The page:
However, it doesn’t just improve mental health; it has also been shown to support increased mental strength as well as levels of empathy whilst concurrently reducing rates of aggression. The same article described the outcomes of a 2012 study by the University of Kentucky where participants who ranked higher on gratitude scales were less likely to retaliate against others, even in the face of negative or constructive feedback. They experienced more sensitivity and empathy toward other people and a decreased desire to seek revenge.

Finally, it detailed a study from 2006 published in ‘Behavior Research and Therapy ‘ which found that Vietnam War Veterans with higher levels of gratitude experienced lower rates of Post-Traumatic Stress Disorder.  It also detailed a 2003 study published in the Journal of Personality and Social Psychology found that gratitude was a major factor as regards mental resilience following the terrorist attacks on September 11.

If gratitude, forgiveness and mindfulness aren’t yet part of your daily mantra, perhaps this article can help support your interest in it and help you to take it a step farther and to put it into practice, at some level, until it hopefully becomes your new normal. The benefits are without question, but what remains is creating a pattern in your life whereby this becomes ‘just part of what you do’ as opposed to something you have to remind yourself to do.

Here’s our top list of 19 simple, free ways you can make gratitude your companion:

  1. Keep a gratitude journal
  2. Reflect at the end of each day on what you are grateful for
  3. Put yourself in the path of beauty or nature daily and reflect on what you see
  4. Tell someone how much you appreciate them and why you are grateful for them
  5. Include an act of kindness in your life each day – do something kind for a stranger or for someone you love or respect.
  6. Volunteer for organizations that help others and give back
  7. Add to your gratitude list daily, at least one more thing each day.
  8. When you think a negative thought, try to see the positive side in the situation
  9. Commit to one day a week when you will look for the positives in your day and in all your experiences that day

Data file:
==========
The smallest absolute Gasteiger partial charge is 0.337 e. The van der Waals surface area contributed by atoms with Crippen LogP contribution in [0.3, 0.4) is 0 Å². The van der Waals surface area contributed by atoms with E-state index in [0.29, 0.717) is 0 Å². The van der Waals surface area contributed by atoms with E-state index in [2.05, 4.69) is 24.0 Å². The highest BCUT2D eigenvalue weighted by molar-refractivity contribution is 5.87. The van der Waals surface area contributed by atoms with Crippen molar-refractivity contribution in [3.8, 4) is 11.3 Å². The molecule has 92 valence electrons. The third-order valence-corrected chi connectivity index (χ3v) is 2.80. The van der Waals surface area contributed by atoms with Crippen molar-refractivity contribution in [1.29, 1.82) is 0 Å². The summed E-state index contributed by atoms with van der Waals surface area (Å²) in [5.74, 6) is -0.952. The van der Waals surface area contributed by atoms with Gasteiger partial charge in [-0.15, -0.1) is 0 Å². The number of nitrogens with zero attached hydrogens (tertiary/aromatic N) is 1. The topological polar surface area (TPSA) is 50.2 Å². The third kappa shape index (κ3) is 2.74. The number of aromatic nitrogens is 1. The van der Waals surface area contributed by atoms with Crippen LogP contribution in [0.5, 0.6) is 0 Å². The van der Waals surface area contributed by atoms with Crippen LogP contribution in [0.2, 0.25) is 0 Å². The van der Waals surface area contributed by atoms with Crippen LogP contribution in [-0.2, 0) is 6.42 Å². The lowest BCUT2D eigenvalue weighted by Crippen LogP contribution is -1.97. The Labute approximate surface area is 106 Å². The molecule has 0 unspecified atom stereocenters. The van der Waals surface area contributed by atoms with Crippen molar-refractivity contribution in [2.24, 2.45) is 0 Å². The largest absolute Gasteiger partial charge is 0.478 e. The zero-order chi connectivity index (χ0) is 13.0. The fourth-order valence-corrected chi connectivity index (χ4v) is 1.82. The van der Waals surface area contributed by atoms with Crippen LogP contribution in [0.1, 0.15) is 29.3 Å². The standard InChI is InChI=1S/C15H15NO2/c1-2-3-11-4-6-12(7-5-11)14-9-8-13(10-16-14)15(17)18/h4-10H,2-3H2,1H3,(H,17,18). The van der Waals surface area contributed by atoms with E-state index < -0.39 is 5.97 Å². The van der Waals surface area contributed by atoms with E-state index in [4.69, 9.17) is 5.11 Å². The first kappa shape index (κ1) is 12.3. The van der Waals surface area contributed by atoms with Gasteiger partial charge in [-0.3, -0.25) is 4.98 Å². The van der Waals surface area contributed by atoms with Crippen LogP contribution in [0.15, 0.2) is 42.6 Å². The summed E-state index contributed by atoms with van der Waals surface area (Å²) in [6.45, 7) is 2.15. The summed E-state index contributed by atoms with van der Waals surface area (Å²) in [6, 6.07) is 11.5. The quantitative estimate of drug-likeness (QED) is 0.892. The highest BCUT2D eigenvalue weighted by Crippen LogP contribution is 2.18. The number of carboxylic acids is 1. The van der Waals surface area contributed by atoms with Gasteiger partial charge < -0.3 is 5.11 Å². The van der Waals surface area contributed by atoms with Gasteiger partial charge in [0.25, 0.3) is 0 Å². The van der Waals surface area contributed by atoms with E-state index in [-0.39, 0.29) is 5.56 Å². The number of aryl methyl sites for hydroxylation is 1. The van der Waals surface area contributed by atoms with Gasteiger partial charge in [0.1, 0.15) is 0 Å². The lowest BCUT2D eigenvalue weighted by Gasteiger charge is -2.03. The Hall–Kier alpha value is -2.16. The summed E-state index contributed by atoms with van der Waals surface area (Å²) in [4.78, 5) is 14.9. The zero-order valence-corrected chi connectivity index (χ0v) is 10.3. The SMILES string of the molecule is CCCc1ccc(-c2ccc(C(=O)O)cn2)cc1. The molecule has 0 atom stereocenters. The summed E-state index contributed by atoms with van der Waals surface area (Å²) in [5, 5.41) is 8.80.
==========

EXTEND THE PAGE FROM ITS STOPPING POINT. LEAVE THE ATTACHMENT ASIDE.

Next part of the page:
10. Reward effort, if someone does something nice for you, do something nice for them.
  11. Meditate and be mindful of your gratitude list during the meditation
  12. Forgive someone or something in order to give yourself the space to let it go
  13. Live mindfully and try to take one day at a time. Don’t focus too much on the past or the future but try to be in the present
  14. See the growth opportunity in your mistakes even it it’s hard to in the moment
  15. Make gratitude a part of family life, share it with each other during meal time
  16. Focus on your strengths and on where you believe you could grow
  17. Share gratitude each day by posting a tweet, Facebook post or Pinterest.
  18. Create a gratitude jar, write down your daily gratitude and then read them back at the end of the year to reflect and connect with yourself and your experiences
  19. Pay attention to your senses—everything you’re seeing, hearing, feeling, smelling, and maybe even tasting—and see how many things you can find to feel grateful for.

It would seem that the practice of gratitude has irrefutable relevance to both the understanding and development of both well being and life satisfaction.

This list of ideas for your own practice may seem too simple, or too straightforward. However, many research projects and many studies have repeatedly shown that the results are overwhelmingly positive.

Put simply, you have nothing to lose and everything to gain.

NB: The author expresses her gratitude for the time you took to read this article.